Exim commerce grounded by high inland haulage costs

G. Srinivasan | Updated on March 12, 2018

Many more container terminals are needed to tap better the inland haulage space, currently dominated by foreign liners.

The country's export-import (exim) commerce has been increasingly stymied by the hefty domestic haulage costs of overseas shipping companies in the absence of a viable inland container cargo movement strategy.

According to market sources, if a foreign shipping cargo company picks up export consignments from New Delhi to, say, Mombasa, it bills the exporter the inland haulage charges from New Delhi to Mumbai, over and above the charges of ocean freight from Mumbai to Mombasa through a single, consolidated invoice.

It is the same story for consignments imported from Mombasa to any place in India's hinterland by any Indian importer for trading or for export after value addition.

The cost of services claimed by shipping companies covers placement of empty containers from empty yards to stuffing points, providing labour for all loading, carting and stuffing cargo, forklift and other equipment, movement of loaded containers from Container Freight Station (CFS) to loading port.

Taxation troubles

As the spate of services claimed by the shipping companies stems from inland haulage of exim goods, the income-tax authorities too chipped in to take away a piece of the transportation cost income.

So, when the tax liability was slapped on a Belgium-incorporated shipping company early this year, the latter contested it in the Income-Tax Appellate Tribunal (ITAT) in Mumbai in April.

Citing the India-Belgium Tax Treaty, the IATA held that unless there is a specific change in the tax treaty which keeps the income from inland transportation in connection with international traffic outside the purview of Article 8 of the Tax Treaty, inland haulage charges would be deemed directly connected with operation of ship in international traffic. This meant the foreign shipping company's inland transportation income is not taxable in India.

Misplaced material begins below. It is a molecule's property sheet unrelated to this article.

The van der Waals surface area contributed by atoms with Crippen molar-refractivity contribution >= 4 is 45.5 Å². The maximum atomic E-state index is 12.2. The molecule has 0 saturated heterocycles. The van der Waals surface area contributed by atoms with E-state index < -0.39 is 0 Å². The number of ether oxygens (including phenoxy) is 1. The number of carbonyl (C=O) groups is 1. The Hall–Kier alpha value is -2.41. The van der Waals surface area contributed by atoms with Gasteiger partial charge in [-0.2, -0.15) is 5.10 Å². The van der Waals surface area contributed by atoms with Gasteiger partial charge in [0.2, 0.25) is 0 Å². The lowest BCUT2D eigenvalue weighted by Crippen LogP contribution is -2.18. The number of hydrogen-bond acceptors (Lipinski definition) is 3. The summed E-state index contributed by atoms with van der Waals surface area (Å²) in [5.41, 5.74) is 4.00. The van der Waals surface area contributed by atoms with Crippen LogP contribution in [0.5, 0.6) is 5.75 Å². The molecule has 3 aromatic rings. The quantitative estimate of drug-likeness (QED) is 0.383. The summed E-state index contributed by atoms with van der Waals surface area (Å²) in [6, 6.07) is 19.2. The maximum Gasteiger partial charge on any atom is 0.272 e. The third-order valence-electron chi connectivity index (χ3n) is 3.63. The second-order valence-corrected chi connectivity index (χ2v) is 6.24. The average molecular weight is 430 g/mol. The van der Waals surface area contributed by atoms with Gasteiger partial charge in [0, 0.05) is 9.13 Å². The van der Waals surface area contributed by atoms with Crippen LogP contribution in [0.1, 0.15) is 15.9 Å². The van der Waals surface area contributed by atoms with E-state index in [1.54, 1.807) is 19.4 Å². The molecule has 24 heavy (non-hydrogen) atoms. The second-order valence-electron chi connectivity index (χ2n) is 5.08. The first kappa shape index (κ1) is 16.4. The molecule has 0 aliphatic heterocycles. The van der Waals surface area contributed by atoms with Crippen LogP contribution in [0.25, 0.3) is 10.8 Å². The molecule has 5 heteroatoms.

Thus freed from any tax onus on income arising out of inland haulage of cargo to the hinterland, the shipping lines, according to sources, have used this tack to impose opportunity and repositioning cost of a container used (based either on container rental/hire or international freight cost) on the inland transportation cost.

These charges, no doubt, signify a profit margin of 56-78 per cent in the export cargo, while in the case of import cargo the profit margin is unduly large, even up to 100 per cent, for the foreign liners. Exporters argue that instead of using a foreign shipping line container, domestic containers can be used till the CFS close to sea-port, and the goods meant for export could then be loaded into the container of the foreign shipping line.

This way the cost of inland haulage would be considerably minimised as the re-positioning cost of containers of the shipping lines can be saved.

It is also reckoned that if rail transport is used for 30 per cent of exim containers and if the domestic containers of Concor are used to replace shipping line containers from abroad, it could fulfil 48 per cent of inland haulage of exim cargo.

Rail transport

But for this to happen, the CFS and Container Train Operators would have to invest massively in building domestic containers to meet demand. This way, the growth of the domestic container business would be assured, generating adequate income which, in turn, would justify tax authorities taking a chunk of the tax proceeds at a time when overseas shipping lines take the entire cake.

Asked about the inordinate transaction costs to trade and industry due to foreign liners straddling the inland haulage space, the Commerce Secretary, Dr Rahul Khullar, conceded that the charges levied by the shipping lines are “huge”. Such measures as moving towards developing a port like Cargo Transhipment Terminal at Vallarpadam, where a mother-ship berths, offloads and goes away, would help, he said, adding that these containers are not necessarily destined for Vallarpadam as they are put back in ships to different ports within the country. He said that “if the county develops this model, where there are two or three top quality places to ensure turnaround time for containers is much faster, that is the way to do it”.

Analysts too contend that a growing economy and intense exim trade have together exacted heavy pressures on the country's limited container terminals at existing ports which need a thorough facelift and augmented domestic capacity creation at the earliest.

Published on October 23, 2011

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